Oral and Maxillofacial Surgery – An Objective Based Textbook Edited by Jonathan Pedlar and John W. Frame. Churchill Livingstone, 2001, Price £36.95, 292 pp. ISBN 0-44306-017-7 It is increasingly common to hear hospital based oral and maxillofacial surgeons assert that basic diagnostic and practical skills in oral surgery are sadly lacking in many newly qualified dental practitioners. This is given as one reason for the increasing load of relatively routine referrals which many departments are experiencing. Whether such an observation is justified, or whether it simply demonstrates how quickly we have forgotten our own lack of knowledge and experience at such an early stage in our career, is open to question. Whatever our view, there is no doubt that a new book covering the basics of oral surgery aimed primarily at dental students is to be welcomed. The first impression on browsing this textbook is how attractively it is produced. The modern page design, clear text, and wealth of clear colour photographs should help to entice even the most reluctant of student readers. The preface states that all the 11 contributors “have extensive experience in undergraduate and postgraduate education and have aimed to produce a book which represents a mainstream view in UK dental schools”. Each chapter begins with a brief summary of the assumed knowledge necessary to understand what follows. The aim is to encourage the reader to revise deficient areas if necessary. A statement of educational objectives is then given prior to the main text, and the chapters end with a succinct self-assessment test (with answers at the back of the book). The value of this compact textbook is increased by the use of copious summary boxes and the inclusion of suggestions for further reading, presumably for the keen honours degree aspirant! As would be expected, with a text aimed primarily at undergraduates, primary care dentists and basic surgical trainees the first half of the book is devoted essentially to so-called minor oral surgery. This reviewer was amused to see that a welcome chapter on routine teeth extraction carries photographs of the correct stance and position for the various procedures which have changed little from those in his own undergraduate textbook written 40 years ago. The only difference is that a gowned, masked, and gloved surgeon wearing eye protection has replaced the gloveless, white-coated operator of the 1960s. It is telling illustration of our increased knowledge of the potential risks of cross infection and blood borne disease. The second half of the book covers many of the remaining areas of modern oral and maxillofacial surgery practice; including oral malignancy, maxillofacial trauma, dento-facial deformity, salivary gland disease, and temporomandibular joint surgery. Even though these aspects are of necessity considered briefly,

doi:10.1016/S0266-4356(02)00118-3, available online at http://www.idealibrary.com on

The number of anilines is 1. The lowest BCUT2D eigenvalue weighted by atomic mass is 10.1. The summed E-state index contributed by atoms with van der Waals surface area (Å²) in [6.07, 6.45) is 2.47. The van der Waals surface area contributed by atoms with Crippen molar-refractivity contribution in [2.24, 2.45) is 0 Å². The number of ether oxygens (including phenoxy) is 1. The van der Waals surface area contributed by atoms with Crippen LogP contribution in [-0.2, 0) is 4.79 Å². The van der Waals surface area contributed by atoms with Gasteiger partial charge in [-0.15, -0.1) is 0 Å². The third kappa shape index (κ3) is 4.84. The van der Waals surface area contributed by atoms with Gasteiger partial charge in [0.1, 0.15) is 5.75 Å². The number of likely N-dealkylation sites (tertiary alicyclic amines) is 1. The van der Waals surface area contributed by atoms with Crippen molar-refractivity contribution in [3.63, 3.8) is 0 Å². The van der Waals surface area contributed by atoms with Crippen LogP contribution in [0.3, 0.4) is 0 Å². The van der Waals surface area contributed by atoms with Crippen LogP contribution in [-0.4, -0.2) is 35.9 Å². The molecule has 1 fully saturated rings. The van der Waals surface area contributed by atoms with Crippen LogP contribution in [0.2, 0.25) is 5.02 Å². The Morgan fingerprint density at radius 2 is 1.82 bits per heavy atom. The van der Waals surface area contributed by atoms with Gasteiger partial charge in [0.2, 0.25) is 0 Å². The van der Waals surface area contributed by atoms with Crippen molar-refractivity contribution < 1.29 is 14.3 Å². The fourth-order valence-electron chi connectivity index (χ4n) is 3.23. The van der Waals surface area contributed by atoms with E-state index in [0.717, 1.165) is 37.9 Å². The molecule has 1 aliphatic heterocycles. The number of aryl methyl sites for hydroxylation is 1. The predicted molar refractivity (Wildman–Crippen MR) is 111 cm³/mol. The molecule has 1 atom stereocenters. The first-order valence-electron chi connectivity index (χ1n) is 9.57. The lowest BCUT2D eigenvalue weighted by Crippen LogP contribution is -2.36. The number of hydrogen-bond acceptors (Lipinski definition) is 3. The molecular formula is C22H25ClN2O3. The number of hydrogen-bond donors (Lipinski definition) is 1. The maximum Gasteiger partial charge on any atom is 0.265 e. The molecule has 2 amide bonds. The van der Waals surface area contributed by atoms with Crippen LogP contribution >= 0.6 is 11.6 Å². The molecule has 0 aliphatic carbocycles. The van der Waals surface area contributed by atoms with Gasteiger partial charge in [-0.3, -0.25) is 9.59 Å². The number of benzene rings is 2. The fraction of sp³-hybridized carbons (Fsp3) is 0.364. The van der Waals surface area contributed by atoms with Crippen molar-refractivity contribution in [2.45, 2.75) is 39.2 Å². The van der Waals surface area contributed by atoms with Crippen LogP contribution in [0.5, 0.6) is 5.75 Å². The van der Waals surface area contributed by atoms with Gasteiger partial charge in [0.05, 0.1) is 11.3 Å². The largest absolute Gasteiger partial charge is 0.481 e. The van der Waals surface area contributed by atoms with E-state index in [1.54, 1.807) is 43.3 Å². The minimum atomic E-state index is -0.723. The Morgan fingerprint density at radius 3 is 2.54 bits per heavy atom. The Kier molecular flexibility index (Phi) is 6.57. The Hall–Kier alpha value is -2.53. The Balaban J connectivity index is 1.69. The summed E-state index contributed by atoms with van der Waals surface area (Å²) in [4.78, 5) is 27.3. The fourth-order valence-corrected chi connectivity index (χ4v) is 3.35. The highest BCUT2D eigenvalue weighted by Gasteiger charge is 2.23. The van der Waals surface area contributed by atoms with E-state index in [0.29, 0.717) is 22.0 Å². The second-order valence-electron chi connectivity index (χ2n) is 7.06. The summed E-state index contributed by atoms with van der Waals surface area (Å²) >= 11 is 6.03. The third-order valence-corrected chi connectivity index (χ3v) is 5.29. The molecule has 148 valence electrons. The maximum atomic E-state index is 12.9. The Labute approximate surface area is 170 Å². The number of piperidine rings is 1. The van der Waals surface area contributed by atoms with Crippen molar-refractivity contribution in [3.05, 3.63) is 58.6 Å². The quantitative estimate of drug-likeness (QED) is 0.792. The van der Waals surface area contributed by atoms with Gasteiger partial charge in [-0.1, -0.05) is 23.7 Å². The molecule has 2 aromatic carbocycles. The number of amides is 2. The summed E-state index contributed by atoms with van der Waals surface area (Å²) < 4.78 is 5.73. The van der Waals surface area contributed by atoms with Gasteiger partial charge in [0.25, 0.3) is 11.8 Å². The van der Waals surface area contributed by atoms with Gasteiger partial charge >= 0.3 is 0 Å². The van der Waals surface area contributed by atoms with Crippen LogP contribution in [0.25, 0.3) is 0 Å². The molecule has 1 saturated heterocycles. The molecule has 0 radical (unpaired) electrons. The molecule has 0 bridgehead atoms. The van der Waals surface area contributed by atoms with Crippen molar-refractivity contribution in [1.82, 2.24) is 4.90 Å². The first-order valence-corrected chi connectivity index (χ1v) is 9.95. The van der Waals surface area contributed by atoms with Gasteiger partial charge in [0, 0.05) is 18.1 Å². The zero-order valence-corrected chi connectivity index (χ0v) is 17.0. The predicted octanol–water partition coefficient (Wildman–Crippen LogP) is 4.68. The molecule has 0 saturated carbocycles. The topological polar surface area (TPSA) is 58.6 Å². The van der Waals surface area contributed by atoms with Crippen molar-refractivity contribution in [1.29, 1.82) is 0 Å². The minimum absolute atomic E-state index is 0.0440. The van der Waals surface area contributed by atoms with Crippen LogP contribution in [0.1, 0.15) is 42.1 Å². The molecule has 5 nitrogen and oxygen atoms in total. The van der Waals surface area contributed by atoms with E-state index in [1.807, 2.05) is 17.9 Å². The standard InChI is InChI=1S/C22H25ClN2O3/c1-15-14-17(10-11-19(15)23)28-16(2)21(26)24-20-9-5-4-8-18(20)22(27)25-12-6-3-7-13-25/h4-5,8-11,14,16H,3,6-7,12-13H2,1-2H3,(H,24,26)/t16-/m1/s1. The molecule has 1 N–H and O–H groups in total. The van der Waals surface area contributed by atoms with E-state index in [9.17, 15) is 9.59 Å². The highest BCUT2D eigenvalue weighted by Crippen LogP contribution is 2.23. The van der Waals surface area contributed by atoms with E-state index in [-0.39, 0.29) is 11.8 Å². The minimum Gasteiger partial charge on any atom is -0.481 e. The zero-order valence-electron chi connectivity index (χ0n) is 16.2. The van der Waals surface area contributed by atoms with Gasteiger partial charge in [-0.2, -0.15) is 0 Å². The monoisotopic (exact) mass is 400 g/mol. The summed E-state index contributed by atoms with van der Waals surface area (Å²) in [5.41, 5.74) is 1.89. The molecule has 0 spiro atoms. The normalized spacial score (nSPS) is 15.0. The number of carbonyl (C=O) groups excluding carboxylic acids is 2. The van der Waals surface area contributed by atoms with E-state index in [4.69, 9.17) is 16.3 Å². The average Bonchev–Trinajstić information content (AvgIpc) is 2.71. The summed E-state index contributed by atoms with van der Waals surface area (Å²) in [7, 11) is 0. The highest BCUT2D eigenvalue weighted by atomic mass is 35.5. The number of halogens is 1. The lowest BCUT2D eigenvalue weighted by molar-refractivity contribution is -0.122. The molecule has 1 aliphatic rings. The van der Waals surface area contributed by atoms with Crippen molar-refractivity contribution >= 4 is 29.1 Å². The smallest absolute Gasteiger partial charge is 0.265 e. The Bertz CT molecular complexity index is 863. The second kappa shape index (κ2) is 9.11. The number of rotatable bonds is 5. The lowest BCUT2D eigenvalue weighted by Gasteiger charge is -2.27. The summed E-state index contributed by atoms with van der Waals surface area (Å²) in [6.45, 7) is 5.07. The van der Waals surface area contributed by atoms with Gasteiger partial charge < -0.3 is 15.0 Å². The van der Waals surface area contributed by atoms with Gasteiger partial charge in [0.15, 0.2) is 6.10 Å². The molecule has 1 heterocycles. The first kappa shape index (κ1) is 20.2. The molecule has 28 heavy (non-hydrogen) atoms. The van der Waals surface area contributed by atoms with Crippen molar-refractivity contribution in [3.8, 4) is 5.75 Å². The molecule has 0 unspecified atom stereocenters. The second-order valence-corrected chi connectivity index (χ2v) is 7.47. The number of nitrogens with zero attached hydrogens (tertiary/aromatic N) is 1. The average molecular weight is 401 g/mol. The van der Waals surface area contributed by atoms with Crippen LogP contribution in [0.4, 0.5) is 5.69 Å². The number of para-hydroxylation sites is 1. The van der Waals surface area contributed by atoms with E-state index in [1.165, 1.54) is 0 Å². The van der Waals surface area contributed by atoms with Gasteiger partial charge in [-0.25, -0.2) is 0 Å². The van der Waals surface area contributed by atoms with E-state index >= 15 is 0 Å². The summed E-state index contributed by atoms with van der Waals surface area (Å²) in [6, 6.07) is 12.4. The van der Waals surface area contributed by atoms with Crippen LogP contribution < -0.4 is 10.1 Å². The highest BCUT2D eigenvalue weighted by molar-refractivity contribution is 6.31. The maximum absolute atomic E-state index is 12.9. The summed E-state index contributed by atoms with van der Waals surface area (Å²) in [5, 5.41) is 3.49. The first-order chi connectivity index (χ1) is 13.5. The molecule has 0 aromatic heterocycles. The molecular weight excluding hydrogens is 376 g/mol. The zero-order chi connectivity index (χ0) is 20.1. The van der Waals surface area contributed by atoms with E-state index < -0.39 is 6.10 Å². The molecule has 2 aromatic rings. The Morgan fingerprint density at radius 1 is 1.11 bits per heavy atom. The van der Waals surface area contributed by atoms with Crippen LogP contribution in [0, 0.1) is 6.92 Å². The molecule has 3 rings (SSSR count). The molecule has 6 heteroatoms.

Osseointegration and Autogenous Onlay Bone Grafts: Reconstruction of the Edentulous Atrophic Maxilla Per-Ingvar Branemark, Kerstin Grondahl and Philip Worthington. Quintessence Books, 2001. Price £ 84, 160 pp. 359 illustrations. ISBN 0-86715-398-9 (Hardback) This book is essentially an extensive piece of clinical research on a technique of maxillary reconstruction and dental rehabilitation with 10 years of follow-up data. It is based on cases from many collaborating centres throughout the world. There two studies; the largest consisted of 165 cases, which had severe maxillary alveolar hypoplasia and a smaller group of 25 cases where there were maxillary continuity defects, e.g. cleft palate and hemi-maxillectomy. The first chapter discusses the method of classifying the severity of the maxillary resorption. There are brief references only to sinus lift, nasal floor augmentation and the use of the zygomatic bone and pterygoid regions with long implants, which traverse the maxillary sinus. There are no details about these techniques. The second chapter describes the details of the study, which is the study of a technique to augment the anterior maxilla with bone graft taken from the iliac crest and at the same time to place implants into the reconstructed area. The third chapter gives an overview of the most important findings demonstrated with 13 case presentations, which illustrate problems encountered with the technique. The fourth chapter presents five cases with more severe complications with some solutions. The fifth chapter presents a further six cases with unusual scenarios. The sixth chapter gives the detail of the results. Fixture survival overall was 81% and wound dehiscence or local infection were the greatest causes of failure. Excluding these groups survival was 98%. The final chapter illustrates the treatments of two cleft cases and the results of the smaller study on cases with continuity defects. There was 100% survival rate of the prosthetic 352